advised he would have to muster support and destroy the shipment. He
recruited two people. They decided to sabotage a ferry that would be
carrying the heavy water across Lake
Tinn . One of the people he
recruited recognised a ferry crew member and talked to him, taking
this advantage to slip into the bottom of the ship and plant the bomb,
after which he slipped away. Eight and a half kilograms of plastic
explosive with two alarm-clock fuses were fixed to the keel of the
SF Hydro , which was to carry the railway cars with the heavy
water drums across Lake Tinn. On 20 February 1944, shortly after
setting off around midnight, the ferry and its cargo sank in deep
water, finally capping the original mission's objective and halting
Germany's atomic bomb development programme. A number of Norwegian
civilians were killed as the ferry sank. Witnesses reported seeing
steel drums floating after the sinking, leading to speculation that
they did not really contain heavy water, but an examination of records
after the war showed that some barrels were only half full, and
therefore would have floated. A few of these may have been salvaged
and transported to Germany.
In 2005, an expedition retrieved a barrel (numbered "26") from the
bottom of the lake. Its contents of heavy water matched the
concentration noted in the German records, and confirmed that the
shipment was not a decoy. However, it also supported the notion that
the concentration of heavy water in a number of the barrels was too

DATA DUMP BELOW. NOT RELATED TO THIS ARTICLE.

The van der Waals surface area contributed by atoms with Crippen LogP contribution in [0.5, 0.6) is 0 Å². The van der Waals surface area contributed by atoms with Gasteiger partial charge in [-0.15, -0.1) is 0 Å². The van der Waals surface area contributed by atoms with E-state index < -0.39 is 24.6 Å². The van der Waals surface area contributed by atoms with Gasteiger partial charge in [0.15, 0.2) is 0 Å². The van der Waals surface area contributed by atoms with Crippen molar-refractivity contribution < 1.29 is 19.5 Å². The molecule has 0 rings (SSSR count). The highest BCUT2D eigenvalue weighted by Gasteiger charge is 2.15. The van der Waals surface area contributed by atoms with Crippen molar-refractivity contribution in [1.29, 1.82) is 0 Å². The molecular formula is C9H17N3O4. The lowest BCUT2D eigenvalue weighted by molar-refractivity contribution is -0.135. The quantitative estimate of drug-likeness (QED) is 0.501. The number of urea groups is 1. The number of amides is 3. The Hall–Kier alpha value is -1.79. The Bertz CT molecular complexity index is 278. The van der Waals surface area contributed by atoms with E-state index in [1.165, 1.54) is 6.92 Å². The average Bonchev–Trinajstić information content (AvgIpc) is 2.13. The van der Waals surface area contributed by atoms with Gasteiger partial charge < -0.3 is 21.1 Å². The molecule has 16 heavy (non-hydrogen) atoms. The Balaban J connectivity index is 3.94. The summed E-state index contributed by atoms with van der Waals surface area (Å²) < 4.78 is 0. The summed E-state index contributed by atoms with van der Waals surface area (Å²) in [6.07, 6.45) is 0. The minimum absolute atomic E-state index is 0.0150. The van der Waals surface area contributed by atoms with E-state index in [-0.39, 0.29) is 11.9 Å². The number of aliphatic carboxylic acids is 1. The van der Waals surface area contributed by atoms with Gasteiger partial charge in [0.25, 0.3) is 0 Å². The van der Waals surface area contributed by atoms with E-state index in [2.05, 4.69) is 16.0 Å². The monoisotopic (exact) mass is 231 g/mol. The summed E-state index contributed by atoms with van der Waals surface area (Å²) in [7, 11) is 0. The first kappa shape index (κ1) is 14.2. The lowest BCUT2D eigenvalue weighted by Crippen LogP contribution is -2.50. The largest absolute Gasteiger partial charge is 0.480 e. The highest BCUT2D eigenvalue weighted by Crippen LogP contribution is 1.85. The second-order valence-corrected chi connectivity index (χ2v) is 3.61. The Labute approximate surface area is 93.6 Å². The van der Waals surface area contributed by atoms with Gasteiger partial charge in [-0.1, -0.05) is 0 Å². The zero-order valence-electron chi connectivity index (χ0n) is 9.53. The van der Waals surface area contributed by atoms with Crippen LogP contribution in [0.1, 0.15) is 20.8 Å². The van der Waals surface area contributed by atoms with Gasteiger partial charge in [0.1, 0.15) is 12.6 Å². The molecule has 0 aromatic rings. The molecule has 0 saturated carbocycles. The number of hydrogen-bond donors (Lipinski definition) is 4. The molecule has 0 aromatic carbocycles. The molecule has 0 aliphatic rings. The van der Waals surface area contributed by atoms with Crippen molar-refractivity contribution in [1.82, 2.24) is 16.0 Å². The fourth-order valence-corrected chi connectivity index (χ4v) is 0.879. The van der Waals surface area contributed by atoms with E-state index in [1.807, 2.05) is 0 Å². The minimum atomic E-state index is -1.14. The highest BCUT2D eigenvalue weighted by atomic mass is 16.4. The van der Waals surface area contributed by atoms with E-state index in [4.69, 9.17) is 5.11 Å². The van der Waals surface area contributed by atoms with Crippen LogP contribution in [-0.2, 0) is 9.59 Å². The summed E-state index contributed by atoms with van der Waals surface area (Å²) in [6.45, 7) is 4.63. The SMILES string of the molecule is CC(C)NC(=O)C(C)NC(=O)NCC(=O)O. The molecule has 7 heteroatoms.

small to be of value to a weapons program. This might explain the
absence of heavy security measures around the shipment, including why
the ferry itself was not searched for delayed charges. In the film
Telemark , the locomotive and train is shown, somewhat
implausibly covered with German soldiers. In the Ray Mears BBC
coverage, it is stated that in fact the General in command had ordered
this specific disposition of troops.
Unknown to the saboteurs, a "Plan B" had been established by the SOE,
who arranged a second team to attack the shipment at
the first attempt fail. The disassembled factory was later found in
southern Germany during the closing stages of the war by members of
Alsos Mission nuclear seizure force.
The Hydroelectric Plant in 2008. The Hydrogen Production Plant
building was demolished in 1977.
Recent investigation of production records at
Norsk Hydro and
analysis of an intact barrel that was salvaged in 2004 revealed that
although the barrels in this shipment contained water of pH
14—indicative of the alkaline electrolytic refinement process, they
did not contain high concentrations of D2O. Despite the apparent size
of shipment, the total quantity of pure heavy water was limited, with
most barrels only containing between 1/2–1% pure heavy water,
confirming the success of the Operation
Gunnerside raid in destroying
the higher purity heavy water. The Germans would have needed a total
of about 5 t (5.5 short tons) of heavy water to get a nuclear reactor
running; while the manifest indicated that there was only 500 kg (0.55
short tons) of heavy water being transported to Germany. Hence the
Hydro was carrying too little heavy water to supply one reactor, let
alone the 10 or more tons of heavy water needed to make enough
plutonium for a nuclear weapon.
With the benefit of hindsight, the consensus on the German wartime
nuclear program is that it was a long way from producing a bomb, even
if the Norwegian heavy water had been produced and shipped at the
maximum rate. Nevertheless, the unsuccessful British raid (Freshman)
and the feats of the Norwegian saboteurs (Swallow, Grouse, Gunnerside)
made the top secret war against the heavy water production
internationally known and the saboteurs national heroes.
SOE NORWEGIAN AGENTS INVOLVED